Tracing your ancestry can be fascinating. I also had ancestors who left France during the 17th century. From what I can tell it was because they were persecuted Huguenots. They first settled in the Staten Island area of New York, but future generations later immigrated to New Brunswick during the American Revolution.
That's really interesting and one thing that surprises me is that the "tip" of Brittany is not a major source of emigration compared to the rest of Brittany and all of Normandy. I wonder what they had there that made them want to stay since it is rocky land with miserable weather a lot of the time. Maybe they were just out of the loop and nobody told them that there was a good new place on the other side of the ocean.
Or maybe it's just the fact that even though it was annexed by the Kingdom of France in 1532, it was considered a "foreign province" until 1790 and subject to customs formalities.
htmb: There are quite a few Huguenots in my lineage as well. You'll notice a big cluster around La Rochelle. Often, the only clue I have is that they were baptised in this or that "Temple Calviniste". It's very interesting to note that your relatives went northward during the Revolutionary War, I would have thought they'd have embraced the change. French British Loyalists?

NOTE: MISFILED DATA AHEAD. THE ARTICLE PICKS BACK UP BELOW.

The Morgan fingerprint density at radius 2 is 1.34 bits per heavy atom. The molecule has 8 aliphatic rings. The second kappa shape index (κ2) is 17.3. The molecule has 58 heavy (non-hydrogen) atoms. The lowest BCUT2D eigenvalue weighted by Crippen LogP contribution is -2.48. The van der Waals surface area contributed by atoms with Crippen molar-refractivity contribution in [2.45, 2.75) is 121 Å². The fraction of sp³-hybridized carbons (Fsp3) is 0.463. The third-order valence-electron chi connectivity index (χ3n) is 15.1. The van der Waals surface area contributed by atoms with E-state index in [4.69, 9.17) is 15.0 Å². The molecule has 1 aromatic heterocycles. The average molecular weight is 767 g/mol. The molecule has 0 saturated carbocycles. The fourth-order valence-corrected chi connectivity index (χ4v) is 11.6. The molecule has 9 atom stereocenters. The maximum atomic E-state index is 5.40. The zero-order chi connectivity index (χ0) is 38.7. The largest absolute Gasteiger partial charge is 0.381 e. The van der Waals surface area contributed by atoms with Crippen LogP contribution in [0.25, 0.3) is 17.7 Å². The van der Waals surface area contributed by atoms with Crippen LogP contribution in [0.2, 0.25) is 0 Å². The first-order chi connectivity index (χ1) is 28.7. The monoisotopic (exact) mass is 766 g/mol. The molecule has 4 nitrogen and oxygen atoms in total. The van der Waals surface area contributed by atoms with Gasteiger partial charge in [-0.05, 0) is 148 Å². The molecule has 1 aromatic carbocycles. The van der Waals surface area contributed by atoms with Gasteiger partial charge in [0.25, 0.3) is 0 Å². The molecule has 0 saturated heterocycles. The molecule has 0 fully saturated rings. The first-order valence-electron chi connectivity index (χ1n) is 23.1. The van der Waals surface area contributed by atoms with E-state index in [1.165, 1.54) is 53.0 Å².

Yes, they were British Loyalists.
The surname of some of those first to leave Saintonge, France was Mersereau.
Saintonge was all I remembered from the research i was given. Actually, I was adopted. In an attempt to find some biological family history I had my DNA run a few years ago and I was put into contact with a woman from Maine. She and i share some maternal DNA. It's only through her DNA that I have learned this information. As unbelievable as it sounds, she was also adopted, but was found by her biological brothers at the age of fifty. Her brothers later shared family tree information. Some of the New Brunswick relatives moved into Maine around the turn of the 20th century and settled there. So, yes, Lizzy, we could share some DNA.
I had understood that DNA mapping (as proposed by National Geographic, for example) didn't get that specific. When I see the examples, it really looks much more general and far back in time -- showing where your distant ancestors passed through.
Correct, bjd. The DNA information connected me with a family whose members had done extensive genealogy research. That's how I was able to get more specific information about my maternal ancestry line.